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  • #16
    Re: Ryobi Lithium Ion Tools Coming

    Originally posted by cellardoor View Post
    They can. They will be selling a charger and one 18v lithium battery for about $100. The new charger will also charge your current 18v batteries.
    So the foot print of the battery will be the same?

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    • #17
      Re: Ryobi Lithium Ion Tools Coming

      Ryobi will never be built as well as its higher end counterparts. They are designed to be inferior on purpose. Even if they can build them far better for same for the same cost they won't. There is a market segment they need to fill and they will not make them good enough to compete against themselves with the more expensive Ridgid or Milwaukee line. There probably is no good reason for the batteries to have such a relatively low amp hour rating but the higher capacity batteries are reserved to distinguish the high end products.

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      • #18
        Re: Ryobi Lithium Ion Tools Coming

        Originally posted by Frankiarmz View Post
        I agree Ryobi is not as good when it comes to quailty compared to the Ridgid line. I was looking at the new Ridgid 18volt lithium Ion drill today at Home Depot and for $179.00 I get two lion batteries and the new charger too which will fit all my Ridgid 18volt nicad tools. I called Ridgid tech support and was told the amp hour on the lion battery is 3.0, not bad compared to the 2.4 MAX HC nicad, at it will hold a charge longer too. Anyone with differing information please post. The lion battery is smaller and lighter than the MAX HC and I hope they told me the right information. Thanks.

        Wow, surprising to hear that the 18 volt li-on is 3.0AH. The 24 volt is so much larger and same capacity. Good Job RIDGID.
        http://www.cgiconnection.com/download

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        • #19
          Re: Ryobi Lithium Ion Tools Coming

          Originally posted by Frankiarmz View Post
          I agree Ryobi is not as good when it comes to quailty compared to the Ridgid line. I was looking at the new Ridgid 18volt lithium Ion drill today at Home Depot and for $179.00 I get two lion batteries and the new charger too which will fit all my Ridgid 18volt nicad tools. I called Ridgid tech support and was told the amp hour on the lion battery is 3.0, not bad compared to the 2.4 MAX HC nicad, at it will hold a charge longer too. Anyone with differing information please post. The lion battery is smaller and lighter than the MAX HC and I hope they told me the right information. Thanks.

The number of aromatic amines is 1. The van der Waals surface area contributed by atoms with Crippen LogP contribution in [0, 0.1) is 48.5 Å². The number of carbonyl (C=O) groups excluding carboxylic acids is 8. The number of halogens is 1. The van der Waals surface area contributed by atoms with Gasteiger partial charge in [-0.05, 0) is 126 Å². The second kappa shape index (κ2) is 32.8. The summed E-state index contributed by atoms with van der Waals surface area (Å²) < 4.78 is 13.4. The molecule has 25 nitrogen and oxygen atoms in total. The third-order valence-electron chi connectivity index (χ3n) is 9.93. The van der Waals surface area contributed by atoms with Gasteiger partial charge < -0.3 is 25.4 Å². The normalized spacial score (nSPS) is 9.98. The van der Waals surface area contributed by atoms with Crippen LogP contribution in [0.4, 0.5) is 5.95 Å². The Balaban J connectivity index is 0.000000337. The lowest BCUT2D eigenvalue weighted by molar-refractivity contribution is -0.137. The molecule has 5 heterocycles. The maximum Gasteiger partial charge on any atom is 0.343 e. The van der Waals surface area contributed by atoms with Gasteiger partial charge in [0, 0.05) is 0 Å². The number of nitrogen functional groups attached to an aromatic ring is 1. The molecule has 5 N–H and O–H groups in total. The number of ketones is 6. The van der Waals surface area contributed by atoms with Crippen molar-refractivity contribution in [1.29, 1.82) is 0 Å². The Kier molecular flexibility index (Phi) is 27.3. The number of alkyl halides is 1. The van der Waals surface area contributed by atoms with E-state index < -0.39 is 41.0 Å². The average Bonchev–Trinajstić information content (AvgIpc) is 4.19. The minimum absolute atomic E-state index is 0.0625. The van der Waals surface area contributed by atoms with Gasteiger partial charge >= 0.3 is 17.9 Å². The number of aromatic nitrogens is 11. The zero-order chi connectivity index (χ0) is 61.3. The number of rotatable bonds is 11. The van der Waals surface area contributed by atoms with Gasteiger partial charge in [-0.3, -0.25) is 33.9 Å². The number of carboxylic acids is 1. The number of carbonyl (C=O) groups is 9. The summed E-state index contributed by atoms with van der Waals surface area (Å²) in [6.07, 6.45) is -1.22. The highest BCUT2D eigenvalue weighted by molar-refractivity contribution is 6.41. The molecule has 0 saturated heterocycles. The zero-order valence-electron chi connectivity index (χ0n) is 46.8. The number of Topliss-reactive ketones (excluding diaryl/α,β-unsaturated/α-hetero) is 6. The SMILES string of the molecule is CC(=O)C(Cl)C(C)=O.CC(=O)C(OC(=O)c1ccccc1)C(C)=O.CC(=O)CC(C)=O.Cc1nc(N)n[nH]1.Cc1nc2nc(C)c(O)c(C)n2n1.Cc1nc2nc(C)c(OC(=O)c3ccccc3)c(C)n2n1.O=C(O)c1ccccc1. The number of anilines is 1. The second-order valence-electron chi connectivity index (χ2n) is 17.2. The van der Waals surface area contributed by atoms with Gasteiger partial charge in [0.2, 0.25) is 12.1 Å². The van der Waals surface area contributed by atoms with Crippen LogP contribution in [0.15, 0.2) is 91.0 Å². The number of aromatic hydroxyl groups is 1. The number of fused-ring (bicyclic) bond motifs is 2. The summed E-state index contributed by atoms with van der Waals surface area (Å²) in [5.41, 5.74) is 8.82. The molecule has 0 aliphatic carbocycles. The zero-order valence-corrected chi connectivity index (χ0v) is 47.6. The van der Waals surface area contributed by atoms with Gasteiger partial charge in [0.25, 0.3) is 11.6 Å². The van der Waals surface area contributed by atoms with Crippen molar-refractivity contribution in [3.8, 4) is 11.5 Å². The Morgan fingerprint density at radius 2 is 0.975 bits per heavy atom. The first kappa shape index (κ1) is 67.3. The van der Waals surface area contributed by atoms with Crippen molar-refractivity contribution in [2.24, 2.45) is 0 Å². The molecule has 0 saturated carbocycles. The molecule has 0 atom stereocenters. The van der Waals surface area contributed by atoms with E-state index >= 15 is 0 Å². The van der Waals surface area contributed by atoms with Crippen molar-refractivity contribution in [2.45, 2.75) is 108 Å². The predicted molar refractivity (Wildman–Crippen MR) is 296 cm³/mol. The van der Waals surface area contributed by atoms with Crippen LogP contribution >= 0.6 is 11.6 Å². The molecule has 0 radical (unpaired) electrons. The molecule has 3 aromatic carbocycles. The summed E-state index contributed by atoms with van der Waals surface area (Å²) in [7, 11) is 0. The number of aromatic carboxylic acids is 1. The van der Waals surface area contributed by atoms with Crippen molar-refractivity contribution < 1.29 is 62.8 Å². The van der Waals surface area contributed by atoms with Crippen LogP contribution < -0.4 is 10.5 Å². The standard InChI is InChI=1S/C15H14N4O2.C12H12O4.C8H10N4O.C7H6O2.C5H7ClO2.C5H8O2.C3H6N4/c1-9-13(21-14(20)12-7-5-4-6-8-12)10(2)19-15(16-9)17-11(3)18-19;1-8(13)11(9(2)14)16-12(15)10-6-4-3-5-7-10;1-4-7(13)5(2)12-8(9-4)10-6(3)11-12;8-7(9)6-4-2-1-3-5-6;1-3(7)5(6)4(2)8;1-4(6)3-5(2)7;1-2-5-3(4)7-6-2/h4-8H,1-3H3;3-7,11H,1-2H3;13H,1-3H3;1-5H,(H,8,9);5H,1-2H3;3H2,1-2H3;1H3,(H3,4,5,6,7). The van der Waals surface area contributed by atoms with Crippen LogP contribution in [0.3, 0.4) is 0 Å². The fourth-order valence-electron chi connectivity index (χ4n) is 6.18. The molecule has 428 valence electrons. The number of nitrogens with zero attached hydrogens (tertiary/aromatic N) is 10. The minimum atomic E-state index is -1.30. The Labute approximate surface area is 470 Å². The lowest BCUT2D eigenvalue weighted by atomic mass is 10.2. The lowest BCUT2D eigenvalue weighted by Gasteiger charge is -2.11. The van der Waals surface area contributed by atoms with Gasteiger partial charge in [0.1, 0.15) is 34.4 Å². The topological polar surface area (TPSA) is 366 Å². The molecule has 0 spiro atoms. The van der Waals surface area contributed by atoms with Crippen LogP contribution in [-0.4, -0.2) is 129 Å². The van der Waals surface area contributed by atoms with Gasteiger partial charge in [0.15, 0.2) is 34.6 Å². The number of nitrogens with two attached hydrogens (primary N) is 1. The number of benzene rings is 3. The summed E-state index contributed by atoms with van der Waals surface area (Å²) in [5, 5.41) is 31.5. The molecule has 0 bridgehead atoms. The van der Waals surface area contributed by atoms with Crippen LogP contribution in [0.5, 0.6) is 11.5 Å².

The MaxHC battery is only 1.9Ah. The Max 2.5 is 2.5Ah. Before the MaxHC, Ridgid 18V batteries were only 1.4Ah. The new Ridgid 18v lithium is 3Ah....same as the 24v line.

          Ryobi 18v batteries are 1.7Ah, their older batteries were 1.2Ah. The new Ryobi claims to have twice the life. That should be possible wit the 2.4Ah battery since LiIon run longer for the same power rating because they have a flatter curve and less power loss under load.

          I have an entire set of Ryobi tools. They make nice backups or for lighter jobs. I will definitely pick up their Lithium upgrade kit.
          Last edited by Disaster; 09-26-2007, 06:58 AM.

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          • #20
            Re: Ryobi Lithium Ion Tools Coming

            Originally posted by l_bilyk View Post
            See the thing is, ryobi packs are designed to have a short battery life. The cells in there are antiquated 1200 mAh (i think) sub c. The price difference between one of those and something around 2100 mAh is negligible especially if you're buying in bulk like TTI. Ryobi is now going to offer lithium ion but why only 2.4 Ah?! That can be easily done with NiCad cells
            Ryobi hasn't sold 1.2Ah packs in years. The ones they sell today are 1.7Ah. 2.5Ah is pretty darn good, actually. As was mentioned, they have to keep them one step below the Ridgid line.

            The tools, on the other hand, are generally very cheaply made compared to Ridgid and DeWalt. They are closer in quality to Black and Decker. You notice the "cheapness" more with more expensive tools (like the reciprocating saw) because they try to keep all tools within a $30-$60 dollar price point and the higher cost tools suffer the most from this cost cutting.
            Last edited by Disaster; 09-26-2007, 06:59 AM.

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            • #21
              Re: Ryobi Lithium Ion Tools Coming

              Originally posted by Paladin2025 View Post
              What size do you guys think that circ saw blade is? Do you think they kept the old 5 1/2 saw size?
              The tools all appear to be "carry over", with just a color change.

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              • #22
                Re: Ryobi Lithium Ion Tools Coming

                Originally posted by Disaster View Post
                The tools all appear to be "carry over", with just a color change.